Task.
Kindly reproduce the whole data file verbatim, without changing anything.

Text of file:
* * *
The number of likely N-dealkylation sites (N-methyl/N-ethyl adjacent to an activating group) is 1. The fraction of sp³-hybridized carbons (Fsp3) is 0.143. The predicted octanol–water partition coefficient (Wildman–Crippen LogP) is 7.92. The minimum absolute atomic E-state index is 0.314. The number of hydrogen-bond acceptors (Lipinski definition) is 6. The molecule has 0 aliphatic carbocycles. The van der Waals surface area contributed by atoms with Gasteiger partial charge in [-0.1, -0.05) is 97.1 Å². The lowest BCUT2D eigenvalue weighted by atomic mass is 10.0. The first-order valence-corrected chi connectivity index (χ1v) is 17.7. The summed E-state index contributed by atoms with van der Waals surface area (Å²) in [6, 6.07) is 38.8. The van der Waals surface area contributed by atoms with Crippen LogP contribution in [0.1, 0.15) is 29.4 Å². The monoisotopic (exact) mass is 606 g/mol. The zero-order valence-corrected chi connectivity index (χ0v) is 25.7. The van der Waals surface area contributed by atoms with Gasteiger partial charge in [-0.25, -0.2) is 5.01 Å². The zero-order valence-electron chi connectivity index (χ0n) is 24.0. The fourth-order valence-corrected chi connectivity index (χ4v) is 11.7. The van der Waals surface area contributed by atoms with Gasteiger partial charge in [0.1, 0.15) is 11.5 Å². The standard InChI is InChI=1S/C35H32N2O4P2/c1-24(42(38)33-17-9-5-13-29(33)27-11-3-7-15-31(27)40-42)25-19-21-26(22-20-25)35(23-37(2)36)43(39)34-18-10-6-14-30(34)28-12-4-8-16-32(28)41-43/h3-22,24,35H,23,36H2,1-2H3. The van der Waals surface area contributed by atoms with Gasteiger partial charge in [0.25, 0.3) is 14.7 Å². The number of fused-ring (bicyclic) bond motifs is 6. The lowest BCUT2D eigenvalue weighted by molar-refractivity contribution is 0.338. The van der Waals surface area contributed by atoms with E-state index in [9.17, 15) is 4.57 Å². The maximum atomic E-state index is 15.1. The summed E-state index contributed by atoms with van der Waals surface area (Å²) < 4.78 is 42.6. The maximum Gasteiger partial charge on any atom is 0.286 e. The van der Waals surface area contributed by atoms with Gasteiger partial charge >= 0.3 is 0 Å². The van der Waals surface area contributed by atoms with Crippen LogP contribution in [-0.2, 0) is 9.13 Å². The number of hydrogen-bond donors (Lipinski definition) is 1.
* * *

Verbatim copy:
The number of likely N-dealkylation sites (N-methyl/N-ethyl adjacent to an activating group) is 1. The fraction of sp³-hybridized carbons (Fsp3) is 0.143. The predicted octanol–water partition coefficient (Wildman–Crippen LogP) is 7.92. The minimum absolute atomic E-state index is 0.314. The number of hydrogen-bond acceptors (Lipinski definition) is 6. The molecule has 0 aliphatic carbocycles. The van der Waals surface area contributed by atoms with Gasteiger partial charge in [-0.1, -0.05) is 97.1 Å². The lowest BCUT2D eigenvalue weighted by atomic mass is 10.0. The first-order valence-corrected chi connectivity index (χ1v) is 17.7. The summed E-state index contributed by atoms with van der Waals surface area (Å²) in [6, 6.07) is 38.8. The van der Waals surface area contributed by atoms with Crippen LogP contribution in [0.1, 0.15) is 29.4 Å². The monoisotopic (exact) mass is 606 g/mol. The zero-order valence-corrected chi connectivity index (χ0v) is 25.7. The van der Waals surface area contributed by atoms with Gasteiger partial charge in [-0.25, -0.2) is 5.01 Å². The zero-order valence-electron chi connectivity index (χ0n) is 24.0. The fourth-order valence-corrected chi connectivity index (χ4v) is 11.7. The van der Waals surface area contributed by atoms with Gasteiger partial charge in [0.1, 0.15) is 11.5 Å². The standard InChI is InChI=1S/C35H32N2O4P2/c1-24(42(38)33-17-9-5-13-29(33)27-11-3-7-15-31(27)40-42)25-19-21-26(22-20-25)35(23-37(2)36)43(39)34-18-10-6-14-30(34)28-12-4-8-16-32(28)41-43/h3-22,24,35H,23,36H2,1-2H3. The van der Waals surface area contributed by atoms with Gasteiger partial charge in [0.25, 0.3) is 14.7 Å². The number of fused-ring (bicyclic) bond motifs is 6. The lowest BCUT2D eigenvalue weighted by molar-refractivity contribution is 0.338. The van der Waals surface area contributed by atoms with E-state index in [9.17, 15) is 4.57 Å². The maximum atomic E-state index is 15.1. The summed E-state index contributed by atoms with van der Waals surface area (Å²) < 4.78 is 42.6. The maximum Gasteiger partial charge on any atom is 0.286 e. The van der Waals surface area contributed by atoms with Gasteiger partial charge >= 0.3 is 0 Å². The van der Waals surface area contributed by atoms with Crippen LogP contribution in [-0.2, 0) is 9.13 Å². The number of hydrogen-bond donors (Lipinski definition) is 1.